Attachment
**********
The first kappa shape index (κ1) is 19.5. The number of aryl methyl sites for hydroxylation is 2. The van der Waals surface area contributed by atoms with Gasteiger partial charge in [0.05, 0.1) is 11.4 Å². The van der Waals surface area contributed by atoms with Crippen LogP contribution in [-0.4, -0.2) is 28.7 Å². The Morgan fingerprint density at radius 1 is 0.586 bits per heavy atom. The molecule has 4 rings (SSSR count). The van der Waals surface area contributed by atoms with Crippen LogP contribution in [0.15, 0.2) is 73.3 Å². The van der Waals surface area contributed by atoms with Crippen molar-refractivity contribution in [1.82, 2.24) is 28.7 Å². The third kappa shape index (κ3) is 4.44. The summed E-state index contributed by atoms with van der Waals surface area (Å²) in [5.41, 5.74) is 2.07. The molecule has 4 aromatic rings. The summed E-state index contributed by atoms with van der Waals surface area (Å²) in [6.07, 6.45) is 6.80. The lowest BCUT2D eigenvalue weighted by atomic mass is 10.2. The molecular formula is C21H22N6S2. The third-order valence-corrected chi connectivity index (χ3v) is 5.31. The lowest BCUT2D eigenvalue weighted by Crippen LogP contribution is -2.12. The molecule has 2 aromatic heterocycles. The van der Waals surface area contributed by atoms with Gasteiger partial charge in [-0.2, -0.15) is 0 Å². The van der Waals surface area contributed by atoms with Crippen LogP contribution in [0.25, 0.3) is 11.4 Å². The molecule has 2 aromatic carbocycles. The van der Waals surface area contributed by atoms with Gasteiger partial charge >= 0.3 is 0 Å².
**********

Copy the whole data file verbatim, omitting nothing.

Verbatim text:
The first kappa shape index (κ1) is 19.5. The number of aryl methyl sites for hydroxylation is 2. The van der Waals surface area contributed by atoms with Gasteiger partial charge in [0.05, 0.1) is 11.4 Å². The van der Waals surface area contributed by atoms with Crippen LogP contribution in [-0.4, -0.2) is 28.7 Å². The Morgan fingerprint density at radius 1 is 0.586 bits per heavy atom. The molecule has 4 rings (SSSR count). The van der Waals surface area contributed by atoms with Crippen LogP contribution in [0.15, 0.2) is 73.3 Å². The van der Waals surface area contributed by atoms with Crippen molar-refractivity contribution in [1.82, 2.24) is 28.7 Å². The third kappa shape index (κ3) is 4.44. The summed E-state index contributed by atoms with van der Waals surface area (Å²) in [5.41, 5.74) is 2.07. The molecule has 4 aromatic rings. The summed E-state index contributed by atoms with van der Waals surface area (Å²) in [6.07, 6.45) is 6.80. The lowest BCUT2D eigenvalue weighted by atomic mass is 10.2. The molecular formula is C21H22N6S2. The third-order valence-corrected chi connectivity index (χ3v) is 5.31. The lowest BCUT2D eigenvalue weighted by Crippen LogP contribution is -2.12. The molecule has 2 aromatic heterocycles. The van der Waals surface area contributed by atoms with Gasteiger partial charge in [-0.2, -0.15) is 0 Å². The van der Waals surface area contributed by atoms with Crippen LogP contribution in [0.25, 0.3) is 11.4 Å². The molecule has 2 aromatic carbocycles. The van der Waals surface area contributed by atoms with Gasteiger partial charge >= 0.3 is 0 Å².